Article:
Greetings from the sunny (as opposed to rainy!) cool breeze environment of Managua. I’m sitting in my office with all three windows wide open and enjoying the beautiful greenery in front of me! The last time I wrote it was our Fourth of July and yesterday we celebrated the big liberation day of Nicaragua. The 19th of July in 1979 was the triumph of the people over the dictatorship of Somoza. There were LONG speeches and lots of horn blowing and music. Everybody took a break and enjoyed the day so important to them.
Since I last ‘blogged’ I have had a variety of experiences which included a couple of days of vacation during which I actually saw the Pacific Ocean for the first time since I’ve arrived. I also came to know two representatives of our Spanish benefactors. The folks who generously support us with grants for projects usually come to visit to appreciate what’s being accomplished. This group has a Jesuit base and is called ALBOAN. This word is Basque (northern Spain) and means ‘walking at the side of’. Now that certainly fits! They indeed do walk at the side of sisters and brothers who are growing and developing their own future. I was particularly pleased by the way Fernando explained how spirituality fits into our entire program. That’s what I’ve been working with!!
Javier and Nora were delightful to be with, and last Sunday we made our way to a rural community, Las Parcelas, where we met in the one room school and the folks shared the projects they were pursuing. We had a very good “snack” which was more like a meal and then went to visit the seventeen beehives that several of our young people manage. We stayed at quite a distance!! These bees are African bees and get ‘irritated’ pretty readily!! Next month, we have fifteen folks from France coming to visit us. We’re very international!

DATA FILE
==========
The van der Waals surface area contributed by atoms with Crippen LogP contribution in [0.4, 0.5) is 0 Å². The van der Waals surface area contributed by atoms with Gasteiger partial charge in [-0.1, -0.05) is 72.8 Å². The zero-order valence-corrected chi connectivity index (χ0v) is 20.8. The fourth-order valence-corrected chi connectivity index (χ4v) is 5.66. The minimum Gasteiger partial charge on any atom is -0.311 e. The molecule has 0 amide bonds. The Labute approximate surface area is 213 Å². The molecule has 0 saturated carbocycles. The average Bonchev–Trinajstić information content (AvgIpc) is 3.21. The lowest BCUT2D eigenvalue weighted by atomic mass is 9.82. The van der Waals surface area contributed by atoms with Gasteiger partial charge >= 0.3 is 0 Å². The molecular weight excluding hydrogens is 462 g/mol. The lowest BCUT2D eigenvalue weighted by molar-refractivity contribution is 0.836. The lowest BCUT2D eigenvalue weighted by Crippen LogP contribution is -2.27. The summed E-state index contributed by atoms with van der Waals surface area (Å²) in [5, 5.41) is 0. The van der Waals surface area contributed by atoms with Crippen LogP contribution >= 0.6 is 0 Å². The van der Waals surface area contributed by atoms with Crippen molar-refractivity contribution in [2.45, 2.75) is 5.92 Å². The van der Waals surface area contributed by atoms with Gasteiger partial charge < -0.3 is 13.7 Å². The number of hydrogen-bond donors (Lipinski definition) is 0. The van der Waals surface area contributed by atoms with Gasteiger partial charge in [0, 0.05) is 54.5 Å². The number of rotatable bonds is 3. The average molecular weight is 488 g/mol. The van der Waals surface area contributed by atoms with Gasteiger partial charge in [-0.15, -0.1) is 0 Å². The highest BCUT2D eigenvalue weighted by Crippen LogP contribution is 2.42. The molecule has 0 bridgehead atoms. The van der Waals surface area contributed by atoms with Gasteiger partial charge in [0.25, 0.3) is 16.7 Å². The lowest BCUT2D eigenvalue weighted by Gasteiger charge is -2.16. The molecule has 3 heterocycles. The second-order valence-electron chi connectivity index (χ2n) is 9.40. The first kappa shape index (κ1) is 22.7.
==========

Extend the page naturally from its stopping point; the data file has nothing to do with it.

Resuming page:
One of the more ludicrous things that happened occurred when we picked up some of our folks as we were going to our monthly meeting of our community leaders. You’ll remember that I mentioned the pregnant cow, chicken and seed projects last time I wrote. Well,there’s another aspect to this program and it has to do with pigs.
They’ve worked at improving the breed of pigs and when mama pig has her litter, they are weaned, shared and/or sold to others in the community. The new owners in turn keep the project going when they have a litter. Well, it seems that the last of the eleven pigs, one named Muneco (Doll), of Mama Pig was being taken to our rural community to be shared with a young, single mom. Of course, Muneco traveled with the folks in the bed of the pick-up truck. He had been scrubbed to within an inch of his pink existence and the owner was not about to have him soiled upon arrival so she diapered him, put him squealing and screeching into a sturdy bag and then hoisted him into the truck. I felt bad for the little critter! Here he was being taken from his mother, tied up, embarrassingly diapered and then ‘sacked’! Well he arrived clean and quiet, and then proceeded to lay down refusing to move for most of our meeting. One never is quite sure what each day will bring!
It’s not at all boring and I’m enjoying the novelty of each day. There is no “usual” day! Well, enough for now. Will check in later. Feel free to comment or ask questions when you read the blog. I’ll be sure to answer!
Thanks for your support and interest.